wangster


Also found in: Dictionary.

whankster

and wankster and whangster and wangster
n. a phony gangsta; a bogus, nonblack, ghetto dweller, affecting the language and dress of the streets. (The “w” and “wh” difference is dialectal. Derived from white + gangster, although some say white + whanker = masturbator.) He’s a phony and a whankster!

wangster

verb
References in classic literature ?
AND so it went on for a fortnight; till a big wind blew off the top of the tree, and opened up the hole and let in the rain.
The golden star of tinsel was still on the top of the Tree, and glittered in the sunshine.
The youth hesitated for a little, but presently he heard the birds saying from the top of the tree, 'Go where she calls you, but take care to give no blood, or you will sell your soul.
Maintaining this position for a moment, the strange emotions depicted on his countenance soften down into one of humorous resignation to my will, and then looking wistfully up to the tufted top of the tree, he stands on tip-toe, straining his neck and elevating his arm, as though endeavouring to reach the fruit from the ground where he stands.
The poor men were now in great perplexity whether they should stand and keep their posture or fly; but after a very short debate with themselves, they considered that if the savages ranged the country thus before help came, they might perhaps find their retreat in the woods, and then all would be lost; so they resolved to stand them there, and if they were too many to deal with, then they would get up to the top of the tree, from whence they doubted not to defend themselves, fire excepted, as long as their ammunition lasted, though all the savages that were landed, which was near fifty, were to attack them.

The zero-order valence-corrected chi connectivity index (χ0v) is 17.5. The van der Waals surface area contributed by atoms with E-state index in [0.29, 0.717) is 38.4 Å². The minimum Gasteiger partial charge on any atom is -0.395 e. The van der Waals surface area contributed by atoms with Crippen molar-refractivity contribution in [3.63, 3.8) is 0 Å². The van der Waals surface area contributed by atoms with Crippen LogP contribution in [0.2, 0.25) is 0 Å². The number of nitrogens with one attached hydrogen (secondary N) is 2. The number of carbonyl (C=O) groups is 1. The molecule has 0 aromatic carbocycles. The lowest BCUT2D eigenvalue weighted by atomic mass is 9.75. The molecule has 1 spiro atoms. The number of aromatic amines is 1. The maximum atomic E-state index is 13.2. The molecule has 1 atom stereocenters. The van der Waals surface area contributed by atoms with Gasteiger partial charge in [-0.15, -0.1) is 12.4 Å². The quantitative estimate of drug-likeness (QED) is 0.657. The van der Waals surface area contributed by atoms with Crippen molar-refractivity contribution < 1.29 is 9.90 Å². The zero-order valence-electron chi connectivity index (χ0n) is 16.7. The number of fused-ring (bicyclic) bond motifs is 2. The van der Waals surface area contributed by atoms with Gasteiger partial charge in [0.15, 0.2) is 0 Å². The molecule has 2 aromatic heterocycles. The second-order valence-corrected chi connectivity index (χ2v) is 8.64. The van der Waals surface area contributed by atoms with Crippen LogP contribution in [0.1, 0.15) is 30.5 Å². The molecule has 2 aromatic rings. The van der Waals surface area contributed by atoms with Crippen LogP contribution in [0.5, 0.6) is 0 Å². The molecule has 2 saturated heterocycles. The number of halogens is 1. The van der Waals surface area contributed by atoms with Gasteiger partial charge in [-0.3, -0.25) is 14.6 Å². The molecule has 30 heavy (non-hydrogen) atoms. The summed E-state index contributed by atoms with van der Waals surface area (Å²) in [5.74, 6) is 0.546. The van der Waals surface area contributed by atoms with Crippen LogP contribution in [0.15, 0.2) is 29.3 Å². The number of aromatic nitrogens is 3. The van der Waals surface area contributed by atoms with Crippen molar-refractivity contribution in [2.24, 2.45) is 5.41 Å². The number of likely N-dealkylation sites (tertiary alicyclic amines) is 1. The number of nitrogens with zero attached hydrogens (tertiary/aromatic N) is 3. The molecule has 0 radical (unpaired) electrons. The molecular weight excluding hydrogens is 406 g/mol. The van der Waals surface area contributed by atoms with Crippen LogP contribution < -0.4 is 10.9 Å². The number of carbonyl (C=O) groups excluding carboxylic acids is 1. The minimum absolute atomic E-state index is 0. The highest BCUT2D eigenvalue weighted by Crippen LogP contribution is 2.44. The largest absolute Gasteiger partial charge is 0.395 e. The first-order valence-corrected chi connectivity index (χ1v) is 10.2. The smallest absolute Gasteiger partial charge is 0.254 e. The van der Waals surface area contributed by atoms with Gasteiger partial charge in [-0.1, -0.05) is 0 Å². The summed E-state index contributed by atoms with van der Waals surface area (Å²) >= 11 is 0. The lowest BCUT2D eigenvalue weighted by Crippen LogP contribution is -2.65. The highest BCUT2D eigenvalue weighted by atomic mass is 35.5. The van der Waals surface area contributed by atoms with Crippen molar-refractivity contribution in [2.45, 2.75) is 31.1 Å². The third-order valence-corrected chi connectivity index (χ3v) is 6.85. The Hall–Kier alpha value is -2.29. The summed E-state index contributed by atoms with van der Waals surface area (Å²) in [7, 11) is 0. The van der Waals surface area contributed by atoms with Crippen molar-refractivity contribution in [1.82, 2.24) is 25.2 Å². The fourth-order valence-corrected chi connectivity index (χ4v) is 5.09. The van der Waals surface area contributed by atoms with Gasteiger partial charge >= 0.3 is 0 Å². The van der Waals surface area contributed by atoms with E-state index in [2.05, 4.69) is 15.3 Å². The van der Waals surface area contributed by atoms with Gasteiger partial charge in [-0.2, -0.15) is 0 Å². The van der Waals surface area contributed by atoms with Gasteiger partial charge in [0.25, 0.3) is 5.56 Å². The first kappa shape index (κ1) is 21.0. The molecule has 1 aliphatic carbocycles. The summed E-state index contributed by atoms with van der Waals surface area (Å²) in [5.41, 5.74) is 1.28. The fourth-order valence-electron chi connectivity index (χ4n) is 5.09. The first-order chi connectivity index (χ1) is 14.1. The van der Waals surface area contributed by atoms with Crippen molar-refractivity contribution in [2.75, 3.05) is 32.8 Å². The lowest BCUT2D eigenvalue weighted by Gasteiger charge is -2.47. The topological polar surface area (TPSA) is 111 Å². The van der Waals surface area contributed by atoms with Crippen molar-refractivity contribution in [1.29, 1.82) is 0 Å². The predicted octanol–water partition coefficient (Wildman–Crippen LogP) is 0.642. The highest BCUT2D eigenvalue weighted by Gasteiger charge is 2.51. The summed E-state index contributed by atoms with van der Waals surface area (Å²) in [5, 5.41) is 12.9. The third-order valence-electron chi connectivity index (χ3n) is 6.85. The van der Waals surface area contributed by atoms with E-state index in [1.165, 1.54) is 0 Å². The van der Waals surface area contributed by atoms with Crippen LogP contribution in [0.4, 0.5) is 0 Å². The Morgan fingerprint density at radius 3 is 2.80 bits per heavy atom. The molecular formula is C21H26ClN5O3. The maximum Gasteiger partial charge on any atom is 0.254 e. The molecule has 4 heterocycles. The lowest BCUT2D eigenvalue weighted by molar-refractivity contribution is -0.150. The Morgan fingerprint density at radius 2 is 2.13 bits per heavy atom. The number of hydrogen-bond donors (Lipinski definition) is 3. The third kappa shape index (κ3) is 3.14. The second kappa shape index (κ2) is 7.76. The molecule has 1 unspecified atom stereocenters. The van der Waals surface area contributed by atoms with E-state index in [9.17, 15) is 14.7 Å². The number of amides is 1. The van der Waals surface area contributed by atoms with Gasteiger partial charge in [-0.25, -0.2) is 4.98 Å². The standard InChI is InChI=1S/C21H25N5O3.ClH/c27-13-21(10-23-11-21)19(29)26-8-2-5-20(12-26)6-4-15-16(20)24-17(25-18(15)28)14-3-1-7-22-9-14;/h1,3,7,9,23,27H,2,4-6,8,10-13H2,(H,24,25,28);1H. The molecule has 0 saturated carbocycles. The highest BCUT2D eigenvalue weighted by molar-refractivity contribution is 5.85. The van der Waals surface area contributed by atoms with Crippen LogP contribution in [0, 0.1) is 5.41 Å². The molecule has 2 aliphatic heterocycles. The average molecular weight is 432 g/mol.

And so a man climbs to the top of the tree, Mr Wegg, only to see that there's no look-out when he's up there
He has never done anything in his life to help himself, and, as a necessary consequence, Society is in a conspiracy to carry him to the top of the tree.
The old man's joints were stiff and he could not climb, so the sailors, by means of short ends of rope tied together, hoisted him up the trunk, a few feet at a time, till they could make him fast, at the top of the tree, fifty feet from the ground.
His Honor--a pretty title, but still, not at the top of the tree.